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How to Future-proof a Hotel: Inside the Thompson Chicago

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October 01, 2013
Cool Tech Properties
Kylie McKlveen

The recently opened Thompson Chicago (formerly the Sutton Place Hotel) sits in the heart of Chicago’s Gold Coast and is steps away from Michigan Avenue and Oak Street boutiques, with a view of Lake Michigan. The 247-room hotel has undergone a conversion down to the studs. The project is two years in the making and was handed to the new CIO of Commune Hotels & Resorts, Mike Blake, within the past few months. After hearing Blake’s claim that the property was “the most high-tech hotel ever,” HU had to hear more.

Geared to the Guest
The rise of millenials as consumers, in the workplace and as a buzzword in the media is no exception to the travel and hospitality space. “[Commune Hotels & Resorts] wanted to build a tech-forward hotel that really appeals to the millenials. Not only build a hotel to be tech-forward, but also keep it that way,” Blake said. A main focus of the project is that it will be cool today, but grow to be even better in the future.

“It’s really about content, and the way [millenials] consume it. It has a lot to do with instant access – whenever and wherever,” Blake said. And millenials tend to bring their own content. “The No. 1 thing we tried to do was to design it around bandwidth. We’re initially bringing in 200 megabytes of bandwidth (for approx. 250 rooms), expandable very quickly up to one gig. If we think we need more, we will definitely bring in more.”

With the idea of providing guest accessibility to what guests want to watch, when they want to watch it, how they want to watch it, Commune Hotels & Resorts chose Tangerine Global to provide IPTV and content services. Guests can view content on their own devices or on the TV in their guestroom. 

In addition to access to a large amount of bandwidth and content, global business travelers staying at the Thompson Chicago can use the guestroom phone to make international calls. “We worked with Verizon to get an off-premise PBX, and all calls are now IP-based. From a hotel perspective it is very low-cost to run, but from a customer perspective, we envision different packages where you can call all around the world at a minimal cost,” Blake said.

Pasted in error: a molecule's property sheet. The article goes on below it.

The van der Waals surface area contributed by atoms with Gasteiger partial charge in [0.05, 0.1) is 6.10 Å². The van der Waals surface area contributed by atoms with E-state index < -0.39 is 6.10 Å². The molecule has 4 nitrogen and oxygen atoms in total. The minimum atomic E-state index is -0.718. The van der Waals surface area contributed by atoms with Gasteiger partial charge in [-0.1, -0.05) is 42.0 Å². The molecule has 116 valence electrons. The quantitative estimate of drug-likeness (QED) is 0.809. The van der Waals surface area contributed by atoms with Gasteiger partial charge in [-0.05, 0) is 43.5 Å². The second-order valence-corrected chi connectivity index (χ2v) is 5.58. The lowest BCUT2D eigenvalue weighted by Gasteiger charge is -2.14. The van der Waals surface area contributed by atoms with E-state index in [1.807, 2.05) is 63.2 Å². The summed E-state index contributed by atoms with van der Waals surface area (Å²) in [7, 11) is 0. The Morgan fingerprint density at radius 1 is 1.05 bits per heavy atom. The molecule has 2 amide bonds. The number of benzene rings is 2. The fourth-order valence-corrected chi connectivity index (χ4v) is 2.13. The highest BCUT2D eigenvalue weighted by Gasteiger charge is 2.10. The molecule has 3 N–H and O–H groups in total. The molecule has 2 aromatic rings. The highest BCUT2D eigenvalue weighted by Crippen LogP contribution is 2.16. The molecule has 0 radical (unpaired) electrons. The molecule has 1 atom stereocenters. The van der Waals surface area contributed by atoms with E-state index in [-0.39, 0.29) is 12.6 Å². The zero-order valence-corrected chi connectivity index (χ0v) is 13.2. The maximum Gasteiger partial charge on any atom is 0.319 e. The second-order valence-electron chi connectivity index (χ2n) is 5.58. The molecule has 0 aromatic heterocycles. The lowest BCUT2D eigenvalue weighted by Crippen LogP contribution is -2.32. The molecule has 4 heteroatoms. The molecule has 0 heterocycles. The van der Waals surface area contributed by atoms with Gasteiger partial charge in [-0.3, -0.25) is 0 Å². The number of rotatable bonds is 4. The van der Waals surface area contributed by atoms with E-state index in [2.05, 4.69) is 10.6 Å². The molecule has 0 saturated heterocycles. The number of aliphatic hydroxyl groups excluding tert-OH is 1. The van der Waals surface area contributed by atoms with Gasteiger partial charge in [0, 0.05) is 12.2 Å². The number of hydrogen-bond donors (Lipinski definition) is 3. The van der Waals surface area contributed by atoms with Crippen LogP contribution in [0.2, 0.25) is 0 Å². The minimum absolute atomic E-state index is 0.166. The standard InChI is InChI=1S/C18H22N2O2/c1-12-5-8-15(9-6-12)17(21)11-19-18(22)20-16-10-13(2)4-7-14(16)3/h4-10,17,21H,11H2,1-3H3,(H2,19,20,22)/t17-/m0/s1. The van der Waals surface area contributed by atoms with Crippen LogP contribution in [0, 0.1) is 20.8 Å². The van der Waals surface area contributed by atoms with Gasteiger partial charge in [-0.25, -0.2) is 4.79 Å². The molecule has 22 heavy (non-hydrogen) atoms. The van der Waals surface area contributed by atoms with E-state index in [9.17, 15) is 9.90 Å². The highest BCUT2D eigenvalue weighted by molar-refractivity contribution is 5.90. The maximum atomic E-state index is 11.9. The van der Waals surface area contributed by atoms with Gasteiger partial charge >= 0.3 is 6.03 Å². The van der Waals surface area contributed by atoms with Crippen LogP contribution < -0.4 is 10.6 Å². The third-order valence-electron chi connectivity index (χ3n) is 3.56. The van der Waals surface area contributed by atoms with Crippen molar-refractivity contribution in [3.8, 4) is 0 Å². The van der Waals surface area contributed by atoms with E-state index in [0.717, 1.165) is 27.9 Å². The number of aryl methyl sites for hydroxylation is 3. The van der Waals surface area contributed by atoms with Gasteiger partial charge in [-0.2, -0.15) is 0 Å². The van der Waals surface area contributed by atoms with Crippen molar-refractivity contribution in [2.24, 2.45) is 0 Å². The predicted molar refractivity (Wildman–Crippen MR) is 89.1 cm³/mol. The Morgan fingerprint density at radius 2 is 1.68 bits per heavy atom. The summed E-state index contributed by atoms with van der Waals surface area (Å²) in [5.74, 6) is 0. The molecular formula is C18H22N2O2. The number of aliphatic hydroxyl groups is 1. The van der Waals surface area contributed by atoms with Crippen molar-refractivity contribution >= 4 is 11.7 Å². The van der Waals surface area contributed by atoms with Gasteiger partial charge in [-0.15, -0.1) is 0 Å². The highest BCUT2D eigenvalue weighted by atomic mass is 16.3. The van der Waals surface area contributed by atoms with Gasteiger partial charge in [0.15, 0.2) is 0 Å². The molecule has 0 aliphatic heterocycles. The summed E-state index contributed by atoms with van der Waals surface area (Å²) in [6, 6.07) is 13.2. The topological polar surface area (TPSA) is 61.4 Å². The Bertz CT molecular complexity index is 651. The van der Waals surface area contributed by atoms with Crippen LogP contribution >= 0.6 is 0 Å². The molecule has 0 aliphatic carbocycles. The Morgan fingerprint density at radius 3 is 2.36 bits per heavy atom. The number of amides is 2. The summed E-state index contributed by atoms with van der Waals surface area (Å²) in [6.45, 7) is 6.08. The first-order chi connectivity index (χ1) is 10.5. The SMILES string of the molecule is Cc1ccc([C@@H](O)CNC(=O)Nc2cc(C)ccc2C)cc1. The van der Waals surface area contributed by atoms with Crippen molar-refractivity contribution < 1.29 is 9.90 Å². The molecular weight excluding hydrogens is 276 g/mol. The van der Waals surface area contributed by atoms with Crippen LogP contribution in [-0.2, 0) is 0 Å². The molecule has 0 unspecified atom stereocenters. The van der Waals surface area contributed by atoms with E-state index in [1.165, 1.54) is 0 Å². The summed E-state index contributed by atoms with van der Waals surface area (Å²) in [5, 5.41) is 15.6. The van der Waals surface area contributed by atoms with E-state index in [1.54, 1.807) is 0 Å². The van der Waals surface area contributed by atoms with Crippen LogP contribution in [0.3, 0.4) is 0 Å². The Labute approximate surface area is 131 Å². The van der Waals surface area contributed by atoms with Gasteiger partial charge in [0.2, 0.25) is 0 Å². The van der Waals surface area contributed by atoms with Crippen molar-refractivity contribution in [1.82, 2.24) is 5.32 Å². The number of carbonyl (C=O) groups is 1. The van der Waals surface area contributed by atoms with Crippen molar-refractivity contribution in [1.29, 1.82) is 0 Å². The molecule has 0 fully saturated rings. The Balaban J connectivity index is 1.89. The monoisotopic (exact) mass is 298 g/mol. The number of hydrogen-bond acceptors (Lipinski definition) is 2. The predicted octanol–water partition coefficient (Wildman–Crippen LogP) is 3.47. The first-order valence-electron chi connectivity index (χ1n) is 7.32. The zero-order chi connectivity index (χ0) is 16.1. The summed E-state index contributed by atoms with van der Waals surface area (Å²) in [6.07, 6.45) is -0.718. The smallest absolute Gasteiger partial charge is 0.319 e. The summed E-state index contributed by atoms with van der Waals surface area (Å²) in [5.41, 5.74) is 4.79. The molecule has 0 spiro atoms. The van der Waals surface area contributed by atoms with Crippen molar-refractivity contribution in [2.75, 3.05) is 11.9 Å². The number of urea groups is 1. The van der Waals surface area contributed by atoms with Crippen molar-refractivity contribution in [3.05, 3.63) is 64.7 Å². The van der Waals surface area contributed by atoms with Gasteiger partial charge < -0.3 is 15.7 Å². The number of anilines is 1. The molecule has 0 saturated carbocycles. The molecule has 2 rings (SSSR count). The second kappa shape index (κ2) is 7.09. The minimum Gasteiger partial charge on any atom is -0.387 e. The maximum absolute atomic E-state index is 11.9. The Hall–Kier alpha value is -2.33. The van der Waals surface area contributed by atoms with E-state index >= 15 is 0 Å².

Other amenties include a bedside USB outlet and environmentals by Inncom, which include guest control of the lights and temperature preferences at check-in.

In addition to marketing to millenials and global business travelers through guestroom upgrades, the goal from the beginning was to build a hotel with the groundwork to continue to be on the leading-edge of technology.

“We’ve done some things to future-proof. Because that’s the one thing we know about technology; that we don’t know a lot about technology,” Blake said. He shared that more and more of the computing power is moving off premises and hopes to move more in the future. Not to mention, the cost savings in this endeavor.

Blake described the wiring of the Thompson Chicago compared to a traditional guestroom. “The traditional guestroom has three to four drops per room: one for the phone, one for environmentals, one for the TV and one for the old-school Ethernet wired connection. Then, you’d have your access point for wireless somewhere down the hall.” That corner room may or may not be close enough to the wireless AP and the guest’s connection might be inconsistent.

The Thompson Chicago is equipped with one drop going into each guestroom, which goes through an access point, and feeding from that access point is the TV, environmentals and the phone. The backbone of this project was built by iBAHN and the traffic is controlled via the 7055 switch by Ruckus Wireless.

With this alternative way of configuring the wiring, there is a great deal of capacity, and the guests’ coverage is much higher because they are physically four or five feet from each access point. “When we talk about future-proofing, [when updates are available] all you have to do is take out that one access point and it’s literally something that onsite engineers can do,” Blake said.

Commune Hotels & Resorts spent a considerable amount of time when selecting a locking system as well. Between its two standards, the company selected the Saflok online locking system for two reasons: to control all locks in one central location; and for its potential to evolve with technology. Inside the lock set is an antenna that can be replaced at a very low cost, in which Blake hopes will eventually be replaced with an near field communications lock (NFC) in conjunction with the iPhone. “We’re putting in lock systems that will be ready for the technology. It’s a lot different from what we’ve done in the past, [where] we kind of shoehorned technology in. Now we’re saying, ‘We’re putting in technology because we’re anticipating that this will happen. And when that happens, this is what we’ll be able to do.’ Eventually we will get to a point where this will be a differentiator for us.”

- by Kylie McKlveen

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